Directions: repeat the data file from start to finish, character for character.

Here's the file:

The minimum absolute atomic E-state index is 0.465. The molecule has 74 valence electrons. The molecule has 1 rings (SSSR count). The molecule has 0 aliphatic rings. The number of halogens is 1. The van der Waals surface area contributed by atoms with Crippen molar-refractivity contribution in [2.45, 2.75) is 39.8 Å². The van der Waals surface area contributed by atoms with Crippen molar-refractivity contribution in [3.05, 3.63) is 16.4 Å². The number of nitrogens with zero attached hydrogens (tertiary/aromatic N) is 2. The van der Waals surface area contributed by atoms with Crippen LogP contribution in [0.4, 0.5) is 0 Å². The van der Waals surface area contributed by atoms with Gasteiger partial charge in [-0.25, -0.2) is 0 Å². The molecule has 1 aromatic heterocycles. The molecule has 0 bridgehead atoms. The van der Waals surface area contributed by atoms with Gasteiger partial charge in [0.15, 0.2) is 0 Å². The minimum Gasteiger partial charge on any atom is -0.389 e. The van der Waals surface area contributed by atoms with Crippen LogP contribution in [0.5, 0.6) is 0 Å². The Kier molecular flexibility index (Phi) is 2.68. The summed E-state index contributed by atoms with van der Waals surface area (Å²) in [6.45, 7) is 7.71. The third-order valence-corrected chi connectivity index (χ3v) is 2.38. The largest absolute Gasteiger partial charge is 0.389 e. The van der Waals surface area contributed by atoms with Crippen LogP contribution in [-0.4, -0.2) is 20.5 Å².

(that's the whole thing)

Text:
The minimum absolute atomic E-state index is 0.465. The molecule has 74 valence electrons. The molecule has 1 rings (SSSR count). The molecule has 0 aliphatic rings. The number of halogens is 1. The van der Waals surface area contributed by atoms with Crippen molar-refractivity contribution in [2.45, 2.75) is 39.8 Å². The van der Waals surface area contributed by atoms with Crippen molar-refractivity contribution in [3.05, 3.63) is 16.4 Å². The number of nitrogens with zero attached hydrogens (tertiary/aromatic N) is 2. The van der Waals surface area contributed by atoms with Crippen LogP contribution in [0.4, 0.5) is 0 Å². The van der Waals surface area contributed by atoms with Gasteiger partial charge in [-0.25, -0.2) is 0 Å². The molecule has 1 aromatic heterocycles. The molecule has 0 bridgehead atoms. The van der Waals surface area contributed by atoms with Gasteiger partial charge in [0.15, 0.2) is 0 Å². The minimum Gasteiger partial charge on any atom is -0.389 e. The van der Waals surface area contributed by atoms with Crippen LogP contribution in [0.5, 0.6) is 0 Å². The Kier molecular flexibility index (Phi) is 2.68. The summed E-state index contributed by atoms with van der Waals surface area (Å²) in [6.45, 7) is 7.71. The third-order valence-corrected chi connectivity index (χ3v) is 2.38. The largest absolute Gasteiger partial charge is 0.389 e. The van der Waals surface area contributed by atoms with Crippen LogP contribution in [-0.4, -0.2) is 20.5 Å².